Clinical Review

Biologic Therapy in Psoriasis: Navigating the Options

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Psoriasis is a T cell–mediated inflammatory disease associated with comorbidities impacting the overall health and quality of life of those affected. This article offers a brief overview of treatment classes available and an approach to choosing biologic treatments based on individual patient characteristics, including disease severity, comorbidities, and ultimate treatment goals.

Practice Points

  • Psoriasis affects millions of Americans and is associated with a growing list of comorbidities.
  • With the increasing number of biologic treatment options available, the clinician must keep in mind the immune pathways involved in psoriasis and the ways our therapies alter them.
  • Consider disease severity, comorbidities, patient preferences, and drug accessibility when choosing psoriasis treatments.


 

References

Psoriasis is a T cell–mediated inflammatory disease that manifests as erythematous scaling plaques of the skin. In recent decades, our understanding of psoriasis has transformed from a disease isolated to the skin to a systemic disease impacting the overall health of those affected.

With recent elucidation of the pathways driving psoriasis, development of targeted therapies has resulted in an influx of options to the market. Navigating the options can seem overwhelming even to the seasoned clinician. Becoming familiar with a sound treatment approach during residency will create a foundation for biologic use in psoriasis patients throughout your career. Here we offer an approach to choosing biologic treatments based on individual patient characteristics, including disease severity, comorbidities, and ultimate treatment goals.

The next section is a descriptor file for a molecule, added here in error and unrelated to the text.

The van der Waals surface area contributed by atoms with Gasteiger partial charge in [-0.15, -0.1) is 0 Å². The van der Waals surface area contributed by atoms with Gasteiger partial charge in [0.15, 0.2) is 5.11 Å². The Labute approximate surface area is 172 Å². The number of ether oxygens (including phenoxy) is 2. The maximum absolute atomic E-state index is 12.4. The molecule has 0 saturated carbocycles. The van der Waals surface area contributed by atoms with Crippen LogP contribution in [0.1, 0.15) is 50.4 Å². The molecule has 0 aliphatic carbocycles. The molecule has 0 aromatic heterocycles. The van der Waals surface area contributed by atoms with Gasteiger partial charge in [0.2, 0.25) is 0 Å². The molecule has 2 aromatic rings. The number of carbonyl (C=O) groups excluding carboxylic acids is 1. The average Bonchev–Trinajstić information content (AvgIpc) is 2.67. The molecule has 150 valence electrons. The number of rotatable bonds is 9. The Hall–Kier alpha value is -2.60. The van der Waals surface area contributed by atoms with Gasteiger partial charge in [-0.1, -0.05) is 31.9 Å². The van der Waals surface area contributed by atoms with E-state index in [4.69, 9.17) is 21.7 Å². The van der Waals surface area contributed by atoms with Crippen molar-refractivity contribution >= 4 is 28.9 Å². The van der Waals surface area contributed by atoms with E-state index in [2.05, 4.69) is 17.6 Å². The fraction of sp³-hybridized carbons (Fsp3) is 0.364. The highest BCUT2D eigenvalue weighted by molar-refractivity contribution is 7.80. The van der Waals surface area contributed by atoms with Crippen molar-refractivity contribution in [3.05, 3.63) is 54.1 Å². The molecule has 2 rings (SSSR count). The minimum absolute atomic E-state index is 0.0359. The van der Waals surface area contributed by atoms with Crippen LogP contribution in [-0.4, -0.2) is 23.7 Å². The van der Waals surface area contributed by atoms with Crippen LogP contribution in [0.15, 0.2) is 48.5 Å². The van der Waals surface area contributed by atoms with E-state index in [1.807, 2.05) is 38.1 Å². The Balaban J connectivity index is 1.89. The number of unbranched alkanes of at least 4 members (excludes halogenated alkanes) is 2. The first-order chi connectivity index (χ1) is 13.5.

Immune Pathogenesis

Although the pathogenesis of psoriasis is complex and outside the scope of this article, we do recommend clinicians keep in mind the current understanding of pathways involved and ways our therapies alter them. Briefly, psoriasis is a T cell–mediated disease in which IL-12 and IL-23 released by activated dendritic cells activate T helper cells including TH1, TH17, and TH22. These cells produce additional cytokines, including IFN-γ, tumor necrosis factor (TNF) α, IL-17, and IL-22, which propagate the immune response and lead to keratinocyte hyperproliferation. In general, psoriasis medications work by altering T-cell activation, effector cytokines, or cytokine receptors.

Comorbidities

A targeted approach should take into consideration the immune dysregulation shared by psoriasis and associated comorbidities (Table 1). One goal of biologic treatments is to improve comorbidities when possible. At minimum, selected treatments should not exacerbate these conditions.

Treatment Goals

Establishing treatment goals can help shape patient expectations and provide a plan for clinicians. In 2017, the National Psoriasis Foundation published a treat-to-target approach using body surface area (BSA) measurements at baseline, 3 months, and then every 6 months after starting a new treatment.12 The target response is a decrease in psoriasis to 1% or less BSA at 3 months and to maintain this response when evaluated at 6-month intervals. Alternatively, a target of 3% BSA after 3 months is satisfactory if the patient improves by 75% BSA overall. If these targets are not met after 6 months, therapeutic alternatives can be considered.12

Biologic Treatment of Psoriasis

Treatment options for patients with psoriasis depend first on disease severity. Topicals and phototherapy are first line for mild to moderate disease. For moderate to severe disease, addition of systemic agents such as methotrexate, cyclosporine, or acitretin; small-molecular-weight immunomodulators such as apremilast; or biologic medications should be considered. Current biologics available for moderate to severe plaque psoriasis target TNF-α, IL-12/IL-23, IL-23, IL-17A, or IL-17A receptor.